A Show That Needs To Be Cancelled: Law & Order: NFL Crappy Refereeing
It is a cliché in city planning that, adding roads to prevent congestion, in fact ends up in more cars and more congestion.
IDLM was reminded of this seeming contradiction while watching another episode of Law & Order: NFL Crappy Refereeing. In this week’s episode, what was considered pass interference on Thursday is Saturday’s “let ‘em play”.
The Kansas City Chiefs (and under bettors) watched in astonishment as the refereeing crew for their game against the LA Chargers went Sixth Sense in the second half. As in, “I see phantom penalties”. Defensive backs were seemingly flagged for casting a shadow on the Chargers receivers. The result was a last-second LA win and an over on the 54-point total.
On Saturday night, the standard of Go Gently Into That Good Pattern had morphed into something more boisterous as the upstart Cleveland Browns rallied to upset the Broncos in Denver. DBs got away with plays that would have had them indicted for murder on Thursday.
The whole thing was accompanied by the NFL’s befuddled broadcast partners wondering “Wha’ happened?” Attempts to clarify what constitutes a catch open new vistas for opaqueness. Not a good look.
The reason for much of this confusion lies with the league’s attempt to prevent injuries by adding a new rules to their rule book. As this has done to city streets, the additional nuance and subtext has only produced greater congestion in games. Endless referee conferences. Players dumbfounded. TV announcers criticizing.
And still the bodies are broken, the injury lists groan with victims and the fans simmer in disappointment. As they like to say, Epic Fail.
As said earlier, this is nothing new. The league has been knee-deep in torn ACLs for some time now. Here’s what we wrote in November 2016’s The Modern NFL: Those Who Don't Like It Don't Like It A Lot .
“Herewith a few suggestions why the NFL has become unwatchable without a wager or a drinking problem.
1. The salary cap was always lauded for its ability to create parity. “On any given Sunday one team can beat another…” etc. For those who worship the crest in the 32 NFL cities this is supposed to maintain interest through the endless 17 weeks of the regular schedule. For some it still does. But the flip side of “On any given Sunday…” is that on any given Sunday a team can lose for much the same reasons.
With talent in the league diluted by the salary cap, losses are often for capricious reasons having nothing to do with talent. Refereeing, injury, coaching decisions— all take on exaggerated impact in a league where the margins between best and worst are razor thin. Many fans are put off by the randomness of this process. As talent is devalued, so too is winning. And fans like winning teams.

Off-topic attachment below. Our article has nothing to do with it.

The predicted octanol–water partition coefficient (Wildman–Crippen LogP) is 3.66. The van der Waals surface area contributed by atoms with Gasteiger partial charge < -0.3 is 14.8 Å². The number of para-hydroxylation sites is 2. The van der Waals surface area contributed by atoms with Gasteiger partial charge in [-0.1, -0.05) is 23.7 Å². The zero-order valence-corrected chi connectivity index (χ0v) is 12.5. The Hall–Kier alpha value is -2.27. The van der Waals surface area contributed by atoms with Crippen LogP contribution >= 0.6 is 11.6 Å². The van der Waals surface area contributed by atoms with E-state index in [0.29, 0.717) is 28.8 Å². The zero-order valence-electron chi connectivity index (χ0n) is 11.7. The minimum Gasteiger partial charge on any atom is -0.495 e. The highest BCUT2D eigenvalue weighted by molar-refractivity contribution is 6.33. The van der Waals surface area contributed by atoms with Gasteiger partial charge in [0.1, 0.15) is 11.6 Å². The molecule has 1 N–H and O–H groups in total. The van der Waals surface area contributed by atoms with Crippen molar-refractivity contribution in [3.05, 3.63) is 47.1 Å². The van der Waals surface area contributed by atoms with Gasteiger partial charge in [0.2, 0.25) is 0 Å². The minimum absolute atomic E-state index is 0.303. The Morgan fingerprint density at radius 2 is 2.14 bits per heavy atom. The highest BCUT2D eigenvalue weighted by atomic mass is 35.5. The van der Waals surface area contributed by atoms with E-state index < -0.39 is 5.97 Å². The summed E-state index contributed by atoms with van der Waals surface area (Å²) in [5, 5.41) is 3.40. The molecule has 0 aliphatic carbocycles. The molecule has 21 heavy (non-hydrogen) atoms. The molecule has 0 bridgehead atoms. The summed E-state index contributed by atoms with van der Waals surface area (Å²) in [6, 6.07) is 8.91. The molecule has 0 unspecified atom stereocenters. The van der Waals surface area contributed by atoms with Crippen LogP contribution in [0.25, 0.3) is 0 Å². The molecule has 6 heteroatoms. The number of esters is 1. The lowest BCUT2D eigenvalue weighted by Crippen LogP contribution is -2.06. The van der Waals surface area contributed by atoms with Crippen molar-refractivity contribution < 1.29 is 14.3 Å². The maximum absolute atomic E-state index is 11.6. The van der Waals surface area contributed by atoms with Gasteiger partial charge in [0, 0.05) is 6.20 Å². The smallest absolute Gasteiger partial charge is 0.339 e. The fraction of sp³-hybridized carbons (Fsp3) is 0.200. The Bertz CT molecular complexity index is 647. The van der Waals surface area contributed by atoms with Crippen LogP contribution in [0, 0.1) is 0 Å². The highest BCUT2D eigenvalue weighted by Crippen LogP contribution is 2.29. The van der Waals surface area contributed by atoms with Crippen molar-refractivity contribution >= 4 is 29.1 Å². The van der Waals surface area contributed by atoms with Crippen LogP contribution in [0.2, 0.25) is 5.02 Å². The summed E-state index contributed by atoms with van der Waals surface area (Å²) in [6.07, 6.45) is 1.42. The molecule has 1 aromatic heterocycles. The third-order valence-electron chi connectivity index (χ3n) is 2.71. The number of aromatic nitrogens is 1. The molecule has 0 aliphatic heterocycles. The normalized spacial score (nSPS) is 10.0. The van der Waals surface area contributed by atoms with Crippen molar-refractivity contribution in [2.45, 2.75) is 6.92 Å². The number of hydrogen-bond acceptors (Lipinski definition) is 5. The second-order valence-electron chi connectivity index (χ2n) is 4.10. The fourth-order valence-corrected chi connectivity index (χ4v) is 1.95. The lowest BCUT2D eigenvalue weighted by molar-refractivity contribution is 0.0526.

2. Penalties. The NFL has long been lauded for its ability to gerrymander the rules of its sport to encourage scoring and more dynamic plays. The result, however, is a rule book that more resembles the IRS tax code than any sporting competition. As NBC’s Al Michaels laments, the flow of games is constantly interrupted by a scrum of referees huddling to divine which of the million NFL bylaws been breached. The Oakland Raiders recently chalked up a record 23 (!) penalties accepted in a single game. As a result, games are unwatchable tedious.
On most occasions there is some foul detected. But the proliferation of penalties says that the game might be too difficult to play by the Spanish Inquisition standards of the rule book. Any game that has more than five flags per team is a problem the league needs to address. And don’t get me started about consistency from one officiating crew to the next.
3. Commercials. The NFL doesn’t get $6.2 billion a year for TV rights for nothing. In a time when viewers are avoiding programming pockmarked with commercials, the NFL was thought to be immune to the ennui for ads. But as watching commercials has become more foreign to consumers, an NFL game broadcast bloated to three hours by endless commercial breaks is living in the past. Record a game, then fast forward through all the commercials and the halftime onslaught. It’ll take you no more than a half hour. People’s time is more valued than ever. The NFL needs to figure this out.
4. Injuries. Put simply, “On any given Sunday…” there are too many of the NFL’s stars not playing due to injury. Despite attempts to make the game safer, players are falling like ten pins every week. Watching the 60th man on the roster start on Sunday is not what fans sign up for. The NFL needs to morph toward rugby's rules on contact (no head shots of any kind, no excessively violent tackles, no equipment used as a weapon) to keep players in lineups. Having them inhabit normal bodies, not 325-pound drug-fuelled colossi, would be a place to start.
5. Roger Goodell. If ever a man were a visitor from a previous age it’s the current NFL commissioner. He’s whiffed on a number of serious social issues concerning players in domestic assault and sexual violence. He went to war with the league’s No. 1 attraction over deflated footballs, for heaven’s sake. His responses on behalf of the NFL to the concussion issues have been a day late and a dollar short almost all the time. It’s not all his doing. He’s a puppet. But you can find a better, shinier puppet on any street corner. Fans hate him. Time for the chop.”
Bruce Dowbiggin @dowbboy is the publisher of his website Not The Public Broadcaster (http://www.notthepublicbroadcaster.com). He’s also a regular contributor to Sirius XM Canada Talks Ch. 167. A two-time winner of the Gemini Award as Canada's top television sports broadcaster, he is also a best-selling author whose new book Cap In Hand: How Salary Caps Are Killing Pro Sports And Why The Free Market Could Save Them is now available.